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Carl Zimmer

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Photo: © Mistina Hanscom

About the Author

Carl Zimmer writes the Matter column for The New York Times and has frequently contributed to The Atlantic, National Geographic, Time, and Scientific American. He has won the American Association for the Advancement of Science’s Science Journalism Award three times, among a host of other awards and fellowships. He teaches science writing at Yale, has been a guest on NPR’s RadioLab, Science Friday, and Fresh Air, and maintains an international speaking schedule. He is the author of thirteen books about science, including She Has Her Mother’s Laugh.
Carl Zimmer is available for select readings and lectures. To inquire about a possible appearance, please contact Penguin Random House Speakers Bureau at or visit

Carl Zimmer Also Contributed To


Book Trailer – How Did We Get Taller?

Author Q&A

Carl Zimmer writes the “Matter” column for The New York Times, and has frequently contributed magazines such as The Atlantic, National Geographic, Wired, and Scientific American, among others. A frequent contributor to Radiolab, he is the author of numerous books about science, most recently She Has Her Mother’s Laugh, a book that seeks to understand what exactly gets passed down from generation to generation. Read on for a Q&A with Carl Zimmer about the research he did for his book, and what he learned along the way.

PENGUIN RANDOM HOUSE:How did you first become interested in the topic of heredity?

CARL ZIMMER: I’ve been fascinated by heredity for as long as I can remember, but I think all of us are. As a science writer, I have to explain what meiosis is, but I don’t have to define heredity. We all wonder about our ancestors–who they were, how they lived, and how countless generations of lives came together to produce us. We compare children to their parents and their grandparents, searching for what they inherited — not just their eye color, but their height, their personality, and every other imaginable trait.

But when my wife was pregnant with our first child, heredity became a matter of urgency. What would my child inherit from me, I wondered? And how would that inheritance get carried down to future generations? As a journalist, I’ve reported for the New York Times about a lot of advances in our scientific understanding of heredity in recent years. One day I decided to dive deep into all that science and history, and — after a lot of work — I had written this book.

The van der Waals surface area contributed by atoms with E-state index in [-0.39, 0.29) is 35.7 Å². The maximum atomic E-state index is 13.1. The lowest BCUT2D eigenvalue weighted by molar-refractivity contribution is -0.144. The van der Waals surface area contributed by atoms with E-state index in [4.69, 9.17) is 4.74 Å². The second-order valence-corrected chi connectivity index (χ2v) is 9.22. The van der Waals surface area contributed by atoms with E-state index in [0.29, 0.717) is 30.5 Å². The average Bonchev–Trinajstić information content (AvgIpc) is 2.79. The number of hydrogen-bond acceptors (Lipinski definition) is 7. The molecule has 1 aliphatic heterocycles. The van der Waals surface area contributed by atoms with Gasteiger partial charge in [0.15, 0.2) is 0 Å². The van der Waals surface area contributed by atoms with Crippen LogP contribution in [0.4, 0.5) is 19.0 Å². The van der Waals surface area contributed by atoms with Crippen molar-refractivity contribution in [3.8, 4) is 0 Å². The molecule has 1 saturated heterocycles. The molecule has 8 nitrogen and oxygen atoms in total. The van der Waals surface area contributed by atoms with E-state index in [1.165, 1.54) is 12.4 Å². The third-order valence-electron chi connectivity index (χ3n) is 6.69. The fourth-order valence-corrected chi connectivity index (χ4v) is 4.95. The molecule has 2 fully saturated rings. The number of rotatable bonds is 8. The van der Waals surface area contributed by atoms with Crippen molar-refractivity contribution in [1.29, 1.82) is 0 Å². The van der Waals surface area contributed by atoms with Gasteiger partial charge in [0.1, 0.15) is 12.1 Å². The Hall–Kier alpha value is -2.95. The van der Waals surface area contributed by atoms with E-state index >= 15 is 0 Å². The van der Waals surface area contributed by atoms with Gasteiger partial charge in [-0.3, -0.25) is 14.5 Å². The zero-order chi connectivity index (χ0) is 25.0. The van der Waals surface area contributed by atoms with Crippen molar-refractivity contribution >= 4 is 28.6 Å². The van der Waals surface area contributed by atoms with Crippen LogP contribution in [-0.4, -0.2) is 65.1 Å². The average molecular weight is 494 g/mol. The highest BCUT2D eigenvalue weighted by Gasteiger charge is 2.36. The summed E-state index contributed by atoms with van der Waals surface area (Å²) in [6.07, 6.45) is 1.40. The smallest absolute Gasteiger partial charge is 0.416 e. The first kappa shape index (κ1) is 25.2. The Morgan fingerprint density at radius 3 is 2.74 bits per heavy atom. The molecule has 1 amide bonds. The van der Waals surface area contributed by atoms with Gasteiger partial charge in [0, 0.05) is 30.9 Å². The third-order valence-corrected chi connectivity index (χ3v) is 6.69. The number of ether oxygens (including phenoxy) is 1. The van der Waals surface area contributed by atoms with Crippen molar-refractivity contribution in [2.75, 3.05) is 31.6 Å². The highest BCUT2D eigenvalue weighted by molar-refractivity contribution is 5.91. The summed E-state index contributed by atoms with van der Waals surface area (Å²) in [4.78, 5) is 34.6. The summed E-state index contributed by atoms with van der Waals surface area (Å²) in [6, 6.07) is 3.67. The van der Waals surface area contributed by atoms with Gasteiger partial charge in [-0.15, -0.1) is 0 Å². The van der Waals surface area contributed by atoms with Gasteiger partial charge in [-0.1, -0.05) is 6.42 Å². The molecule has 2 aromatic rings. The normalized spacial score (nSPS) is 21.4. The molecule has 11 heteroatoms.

PRH:You write that we need to change the way we think about heredity. How do you define it? What are some of the most pervasive myths about heredity?

CZ: For centuries, people believed in the power of blood. People inherited their nature through blood — royal blood, noble blood, and so on. Curses were carried down in the blood, too. In the 1500s, the modern concept of race emerged, based again on the heredity of blood (hence the “one drop rule” for race in the United States).

We know now these concepts don’t make biological sense. We don’t inherit blood, but we do inherit genes. Yet we still talk about genes in the same way we talked about blood. I’ve heard friends talk about getting 23andMe tests, excited to discover that they have “Irish DNA.” They talk about it as if it explains how their life has turned out.

An obsessive focus on genes also prevents us from seeing the other channels through which heredity can flow. When we teach children, we are passing down culture — which is no less important than the DNA they inherit. Microbes infect their hosts and get passed down through the generations. It’s possible that some molecules aside from DNA may get passed down from parents to children.

The best way to think about heredity is what the past gave the present, and what the present will pass down to the future.